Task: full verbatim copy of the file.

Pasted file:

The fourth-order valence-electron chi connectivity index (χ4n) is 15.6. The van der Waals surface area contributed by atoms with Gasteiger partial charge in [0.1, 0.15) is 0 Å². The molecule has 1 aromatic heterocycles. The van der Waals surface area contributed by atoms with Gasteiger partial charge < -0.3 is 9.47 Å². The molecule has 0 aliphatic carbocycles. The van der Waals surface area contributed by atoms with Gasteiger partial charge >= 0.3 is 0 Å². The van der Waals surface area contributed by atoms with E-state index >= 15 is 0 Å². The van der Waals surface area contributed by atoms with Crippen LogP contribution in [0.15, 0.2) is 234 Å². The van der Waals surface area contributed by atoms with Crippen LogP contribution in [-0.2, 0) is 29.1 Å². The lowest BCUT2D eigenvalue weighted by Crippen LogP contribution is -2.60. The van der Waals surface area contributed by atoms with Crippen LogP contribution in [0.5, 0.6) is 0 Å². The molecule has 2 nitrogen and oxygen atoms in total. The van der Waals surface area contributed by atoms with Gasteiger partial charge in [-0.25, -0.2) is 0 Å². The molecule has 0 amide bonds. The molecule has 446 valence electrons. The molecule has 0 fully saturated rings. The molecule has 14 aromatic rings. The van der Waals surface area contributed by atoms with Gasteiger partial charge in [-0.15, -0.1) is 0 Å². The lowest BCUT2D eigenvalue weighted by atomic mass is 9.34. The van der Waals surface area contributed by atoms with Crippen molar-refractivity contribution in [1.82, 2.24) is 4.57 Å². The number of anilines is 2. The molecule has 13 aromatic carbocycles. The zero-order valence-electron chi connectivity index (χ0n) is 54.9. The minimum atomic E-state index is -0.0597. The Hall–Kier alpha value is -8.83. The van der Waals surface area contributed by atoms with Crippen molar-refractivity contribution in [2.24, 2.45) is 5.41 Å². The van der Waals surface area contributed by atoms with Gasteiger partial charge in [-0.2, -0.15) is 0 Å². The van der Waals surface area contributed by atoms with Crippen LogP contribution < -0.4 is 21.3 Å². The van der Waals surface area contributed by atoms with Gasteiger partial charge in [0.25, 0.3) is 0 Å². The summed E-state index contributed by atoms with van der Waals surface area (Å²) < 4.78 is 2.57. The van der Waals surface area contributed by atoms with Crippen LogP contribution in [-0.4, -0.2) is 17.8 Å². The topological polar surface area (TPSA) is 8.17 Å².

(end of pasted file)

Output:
The fourth-order valence-electron chi connectivity index (χ4n) is 15.6. The van der Waals surface area contributed by atoms with Gasteiger partial charge in [0.1, 0.15) is 0 Å². The molecule has 1 aromatic heterocycles. The van der Waals surface area contributed by atoms with Gasteiger partial charge < -0.3 is 9.47 Å². The molecule has 0 aliphatic carbocycles. The van der Waals surface area contributed by atoms with Gasteiger partial charge >= 0.3 is 0 Å². The van der Waals surface area contributed by atoms with E-state index >= 15 is 0 Å². The van der Waals surface area contributed by atoms with Crippen LogP contribution in [0.15, 0.2) is 234 Å². The van der Waals surface area contributed by atoms with Crippen LogP contribution in [-0.2, 0) is 29.1 Å². The lowest BCUT2D eigenvalue weighted by Crippen LogP contribution is -2.60. The van der Waals surface area contributed by atoms with Crippen LogP contribution in [0.5, 0.6) is 0 Å². The molecule has 2 nitrogen and oxygen atoms in total. The van der Waals surface area contributed by atoms with Gasteiger partial charge in [-0.25, -0.2) is 0 Å². The molecule has 0 amide bonds. The molecule has 446 valence electrons. The molecule has 0 fully saturated rings. The molecule has 14 aromatic rings. The van der Waals surface area contributed by atoms with Gasteiger partial charge in [-0.15, -0.1) is 0 Å². The lowest BCUT2D eigenvalue weighted by atomic mass is 9.34. The van der Waals surface area contributed by atoms with Crippen molar-refractivity contribution in [1.82, 2.24) is 4.57 Å². The number of anilines is 2. The molecule has 13 aromatic carbocycles. The zero-order valence-electron chi connectivity index (χ0n) is 54.9. The minimum atomic E-state index is -0.0597. The Hall–Kier alpha value is -8.83. The van der Waals surface area contributed by atoms with Crippen molar-refractivity contribution in [2.24, 2.45) is 5.41 Å². The van der Waals surface area contributed by atoms with Gasteiger partial charge in [-0.2, -0.15) is 0 Å². The van der Waals surface area contributed by atoms with Crippen LogP contribution < -0.4 is 21.3 Å². The van der Waals surface area contributed by atoms with Gasteiger partial charge in [0.25, 0.3) is 0 Å². The summed E-state index contributed by atoms with van der Waals surface area (Å²) < 4.78 is 2.57. The van der Waals surface area contributed by atoms with Crippen LogP contribution in [-0.4, -0.2) is 17.8 Å². The topological polar surface area (TPSA) is 8.17 Å².